Depending on their abilities and experiences different people will see different patterns in the same things. As one friend of mine put it many years ago, you and I can do the same things but have different experiences.

In a country of 320 million people all sorts of things that would appear to be highly unlikely are practically certain to happen. Distinguishing between the things that actually constitute a pattern and those that don’t can be difficult. The pattern may be in what’s being reported and how it’s being reported rather than in what’s happening.

This all may sound like a lot of irrelevant rambling but it’s highly relevant since I strongly suspect that the evidence supports the hypothesis that both black men being shot and killed by police officers and the rioting that has followed black men being shot and killed by police officers are responses to seeing patterns. Are the patterns real or not?

Here are several true statements (some from this source):

  • In the city of Chicago an ordinary Chicagoan is more likely to be shot and killed than a Chicago police officer.
  • Twice as many whites are shot and killed by police officers every year as blacks.
  • As a proportion of homicides, more whites and Hispanics are killed by police than blacks.
  • Black and Hispanic police officers are more likely to discharge their guns at black men than white police officers.
  • Politics deals with perceptions not realities.
  • Politically-motivated policies are not likely to alter the underlying facts and may not alter the perceptions.

I think it’s a reasonable inference that what moves police officers to shoot and kill black men is fear. Is that fear based on reason?

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My Question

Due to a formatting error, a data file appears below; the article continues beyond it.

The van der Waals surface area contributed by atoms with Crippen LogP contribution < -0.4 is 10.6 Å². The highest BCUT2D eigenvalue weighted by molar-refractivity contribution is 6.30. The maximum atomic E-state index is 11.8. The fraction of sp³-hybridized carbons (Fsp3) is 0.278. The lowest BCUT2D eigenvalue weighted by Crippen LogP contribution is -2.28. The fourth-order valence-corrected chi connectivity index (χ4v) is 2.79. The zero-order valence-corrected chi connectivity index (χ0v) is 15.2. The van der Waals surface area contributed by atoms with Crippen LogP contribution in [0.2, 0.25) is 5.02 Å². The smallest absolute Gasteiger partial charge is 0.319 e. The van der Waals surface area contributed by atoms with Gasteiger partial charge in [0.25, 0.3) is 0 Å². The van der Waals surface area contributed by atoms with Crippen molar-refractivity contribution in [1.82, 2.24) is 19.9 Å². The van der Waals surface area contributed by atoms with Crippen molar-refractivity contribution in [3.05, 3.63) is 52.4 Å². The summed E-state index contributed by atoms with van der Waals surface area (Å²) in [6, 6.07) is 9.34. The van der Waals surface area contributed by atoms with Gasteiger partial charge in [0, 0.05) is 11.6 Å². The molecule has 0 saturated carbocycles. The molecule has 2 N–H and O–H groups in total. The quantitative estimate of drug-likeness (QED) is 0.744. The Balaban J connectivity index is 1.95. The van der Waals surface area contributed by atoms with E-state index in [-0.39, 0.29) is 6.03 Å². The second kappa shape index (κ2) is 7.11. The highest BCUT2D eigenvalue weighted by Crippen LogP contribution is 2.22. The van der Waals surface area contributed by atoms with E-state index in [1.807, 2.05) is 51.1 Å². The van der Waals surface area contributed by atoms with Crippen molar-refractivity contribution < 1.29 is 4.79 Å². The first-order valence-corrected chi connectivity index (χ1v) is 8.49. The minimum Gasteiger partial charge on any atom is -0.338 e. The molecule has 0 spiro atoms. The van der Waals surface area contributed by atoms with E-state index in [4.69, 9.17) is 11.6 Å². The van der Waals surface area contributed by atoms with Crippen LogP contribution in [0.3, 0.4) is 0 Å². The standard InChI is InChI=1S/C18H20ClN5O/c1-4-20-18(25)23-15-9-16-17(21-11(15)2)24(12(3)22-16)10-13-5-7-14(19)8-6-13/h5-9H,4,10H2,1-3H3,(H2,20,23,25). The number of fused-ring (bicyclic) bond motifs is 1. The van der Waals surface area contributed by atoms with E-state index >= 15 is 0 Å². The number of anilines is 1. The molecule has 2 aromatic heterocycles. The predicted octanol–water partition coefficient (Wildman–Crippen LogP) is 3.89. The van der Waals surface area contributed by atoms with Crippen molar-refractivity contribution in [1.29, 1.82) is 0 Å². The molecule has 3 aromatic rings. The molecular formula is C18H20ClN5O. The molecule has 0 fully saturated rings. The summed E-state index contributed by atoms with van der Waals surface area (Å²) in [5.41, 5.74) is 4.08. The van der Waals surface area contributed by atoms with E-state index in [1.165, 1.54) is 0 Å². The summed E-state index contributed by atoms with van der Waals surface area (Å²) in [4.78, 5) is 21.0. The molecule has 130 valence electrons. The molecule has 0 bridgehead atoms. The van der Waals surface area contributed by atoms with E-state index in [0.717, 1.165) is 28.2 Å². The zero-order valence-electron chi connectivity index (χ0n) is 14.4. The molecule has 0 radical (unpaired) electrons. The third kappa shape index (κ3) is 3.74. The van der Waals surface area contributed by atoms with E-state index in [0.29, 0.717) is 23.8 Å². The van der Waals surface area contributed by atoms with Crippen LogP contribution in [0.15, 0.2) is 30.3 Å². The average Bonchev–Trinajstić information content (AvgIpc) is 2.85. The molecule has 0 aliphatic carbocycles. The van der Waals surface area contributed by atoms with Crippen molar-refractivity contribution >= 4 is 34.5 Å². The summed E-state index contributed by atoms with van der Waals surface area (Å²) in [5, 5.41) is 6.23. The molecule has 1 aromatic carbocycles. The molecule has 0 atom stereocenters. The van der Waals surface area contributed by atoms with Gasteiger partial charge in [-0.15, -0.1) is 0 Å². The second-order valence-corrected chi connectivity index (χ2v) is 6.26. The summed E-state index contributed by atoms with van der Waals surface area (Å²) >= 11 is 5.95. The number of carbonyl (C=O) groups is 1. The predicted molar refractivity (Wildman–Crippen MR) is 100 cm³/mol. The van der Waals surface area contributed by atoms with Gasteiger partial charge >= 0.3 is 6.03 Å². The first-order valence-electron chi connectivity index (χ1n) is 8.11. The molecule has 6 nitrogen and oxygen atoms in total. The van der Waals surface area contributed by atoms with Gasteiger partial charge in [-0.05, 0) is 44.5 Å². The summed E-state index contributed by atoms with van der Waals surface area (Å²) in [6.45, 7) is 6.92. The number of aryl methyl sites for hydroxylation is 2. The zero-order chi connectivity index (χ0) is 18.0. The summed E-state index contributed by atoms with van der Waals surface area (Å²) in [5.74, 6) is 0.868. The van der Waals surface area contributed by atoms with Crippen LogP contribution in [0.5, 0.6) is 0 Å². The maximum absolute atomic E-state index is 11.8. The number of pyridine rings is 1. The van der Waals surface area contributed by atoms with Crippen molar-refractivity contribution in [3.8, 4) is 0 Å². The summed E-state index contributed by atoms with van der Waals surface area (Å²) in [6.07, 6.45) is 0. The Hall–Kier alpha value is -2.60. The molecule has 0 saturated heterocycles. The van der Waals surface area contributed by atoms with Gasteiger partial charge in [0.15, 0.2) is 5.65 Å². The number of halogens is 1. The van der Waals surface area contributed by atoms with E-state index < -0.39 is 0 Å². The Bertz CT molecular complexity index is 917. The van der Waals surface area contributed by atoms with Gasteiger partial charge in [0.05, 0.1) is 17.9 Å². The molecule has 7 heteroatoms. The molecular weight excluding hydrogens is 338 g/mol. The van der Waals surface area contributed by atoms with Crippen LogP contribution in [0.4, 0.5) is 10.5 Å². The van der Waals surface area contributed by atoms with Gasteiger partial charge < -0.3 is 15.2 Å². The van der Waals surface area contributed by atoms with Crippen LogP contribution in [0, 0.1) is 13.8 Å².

I have a question. Why would the president use a pseudonym when communicating with his Secretary of State?

Also among the newly disclosed details, according to the FBI: The name of the sender on an e-mail to Clinton in 2012 was “believed to be a pseudonym” for President Barack Obama. When the FBI told that to a top Clinton aide, Huma Abedin, during its investigation, she responded, “How is this not classified?” The documents don’t say whether the message went to Clinton’s private e-mail.

According to the FBI summary of its interview with Abedin, who is now vice chairwoman of Clinton’s presidential campaign, Obama’s e-mail system allowed him to receive messages only from approved senders. The White House had to be notified when Clinton changed her private e-mail address so that her messages could get through, Abedin told the FBI.

The message that the FBI said may have come from Obama under a pseudonym had the simple subject line: “Re: Congratulations.”

Other than as a joke I can’t think of any good reasons.

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The Third Most Powerful Drive

I disagree with this claim in John Tamny’s most recent post at RealClearMarkets on the gender pay gap:

In the real world, no truly talented person would seek coerced higher pay; instead, the skilled would reveal in the marketplace just why their pay isn’t high enough through performance proving just that. In short, if women really feel they’re underpaid relative to their male peers, they should express this truth in the free market.

Barring some deployment of the “no true Scotsman” fallacy, that’s simply and demonstrably untrue. Here’s one of tens of thousands of examples. Is Bill Gates “truly talented”? I think that most people would say so. And yet he has repeatedly resorted to the courts and to the legislature, two of the arms of the coercive state, to secure more revenue for Microsoft. Most large businesses do the same. Small businesses don’t but only because they don’t have the leverage.

It’s called “rent-seeking” and I would argue that the drive to leverage social or political systems to obtain more than you could get on the basis of your own unaided efforts is one of the most powerful ones in the world. Probably right after survival and reproduction.